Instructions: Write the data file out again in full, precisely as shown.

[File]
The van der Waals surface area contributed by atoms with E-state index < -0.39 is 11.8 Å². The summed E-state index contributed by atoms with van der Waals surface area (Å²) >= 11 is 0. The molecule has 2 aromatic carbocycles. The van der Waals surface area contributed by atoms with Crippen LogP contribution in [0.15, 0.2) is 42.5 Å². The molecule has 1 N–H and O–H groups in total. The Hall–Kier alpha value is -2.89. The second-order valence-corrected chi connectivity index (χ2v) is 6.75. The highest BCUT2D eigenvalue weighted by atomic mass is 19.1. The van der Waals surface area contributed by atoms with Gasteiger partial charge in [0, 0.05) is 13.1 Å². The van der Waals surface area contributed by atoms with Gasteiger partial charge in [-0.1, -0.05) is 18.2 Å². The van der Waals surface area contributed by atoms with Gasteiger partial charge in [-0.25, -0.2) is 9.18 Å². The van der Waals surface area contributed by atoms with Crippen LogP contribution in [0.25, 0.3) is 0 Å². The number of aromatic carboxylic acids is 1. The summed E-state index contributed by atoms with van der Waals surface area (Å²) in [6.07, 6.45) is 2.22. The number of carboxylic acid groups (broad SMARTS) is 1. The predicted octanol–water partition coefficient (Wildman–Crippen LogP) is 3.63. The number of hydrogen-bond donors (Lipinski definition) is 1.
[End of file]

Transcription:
The van der Waals surface area contributed by atoms with E-state index < -0.39 is 11.8 Å². The summed E-state index contributed by atoms with van der Waals surface area (Å²) >= 11 is 0. The molecule has 2 aromatic carbocycles. The van der Waals surface area contributed by atoms with Crippen LogP contribution in [0.15, 0.2) is 42.5 Å². The molecule has 1 N–H and O–H groups in total. The Hall–Kier alpha value is -2.89. The second-order valence-corrected chi connectivity index (χ2v) is 6.75. The highest BCUT2D eigenvalue weighted by atomic mass is 19.1. The van der Waals surface area contributed by atoms with Gasteiger partial charge in [0, 0.05) is 13.1 Å². The van der Waals surface area contributed by atoms with Gasteiger partial charge in [-0.1, -0.05) is 18.2 Å². The van der Waals surface area contributed by atoms with Gasteiger partial charge in [-0.25, -0.2) is 9.18 Å². The van der Waals surface area contributed by atoms with Crippen LogP contribution in [0.25, 0.3) is 0 Å². The number of aromatic carboxylic acids is 1. The summed E-state index contributed by atoms with van der Waals surface area (Å²) in [6.07, 6.45) is 2.22. The number of carboxylic acid groups (broad SMARTS) is 1. The predicted octanol–water partition coefficient (Wildman–Crippen LogP) is 3.63. The number of hydrogen-bond donors (Lipinski definition) is 1.